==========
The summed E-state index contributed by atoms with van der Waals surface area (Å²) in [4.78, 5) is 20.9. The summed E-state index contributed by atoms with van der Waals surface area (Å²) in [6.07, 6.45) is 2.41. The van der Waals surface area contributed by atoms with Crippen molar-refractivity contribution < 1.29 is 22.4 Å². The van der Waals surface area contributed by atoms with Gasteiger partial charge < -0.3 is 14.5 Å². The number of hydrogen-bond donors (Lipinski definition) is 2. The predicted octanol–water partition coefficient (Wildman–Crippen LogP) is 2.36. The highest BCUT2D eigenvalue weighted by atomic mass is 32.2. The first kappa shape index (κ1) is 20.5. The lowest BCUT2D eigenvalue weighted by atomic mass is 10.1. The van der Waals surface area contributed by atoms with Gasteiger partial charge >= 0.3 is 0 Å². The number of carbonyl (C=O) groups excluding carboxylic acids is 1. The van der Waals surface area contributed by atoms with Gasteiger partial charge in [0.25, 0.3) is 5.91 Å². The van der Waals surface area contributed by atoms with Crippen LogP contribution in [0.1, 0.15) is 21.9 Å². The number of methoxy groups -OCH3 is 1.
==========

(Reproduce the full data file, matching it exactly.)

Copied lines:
The summed E-state index contributed by atoms with van der Waals surface area (Å²) in [4.78, 5) is 20.9. The summed E-state index contributed by atoms with van der Waals surface area (Å²) in [6.07, 6.45) is 2.41. The van der Waals surface area contributed by atoms with Crippen molar-refractivity contribution < 1.29 is 22.4 Å². The van der Waals surface area contributed by atoms with Gasteiger partial charge < -0.3 is 14.5 Å². The number of hydrogen-bond donors (Lipinski definition) is 2. The predicted octanol–water partition coefficient (Wildman–Crippen LogP) is 2.36. The highest BCUT2D eigenvalue weighted by atomic mass is 32.2. The first kappa shape index (κ1) is 20.5. The lowest BCUT2D eigenvalue weighted by atomic mass is 10.1. The van der Waals surface area contributed by atoms with Gasteiger partial charge >= 0.3 is 0 Å². The number of carbonyl (C=O) groups excluding carboxylic acids is 1. The van der Waals surface area contributed by atoms with Gasteiger partial charge in [0.25, 0.3) is 5.91 Å². The van der Waals surface area contributed by atoms with Crippen LogP contribution in [0.1, 0.15) is 21.9 Å². The number of methoxy groups -OCH3 is 1.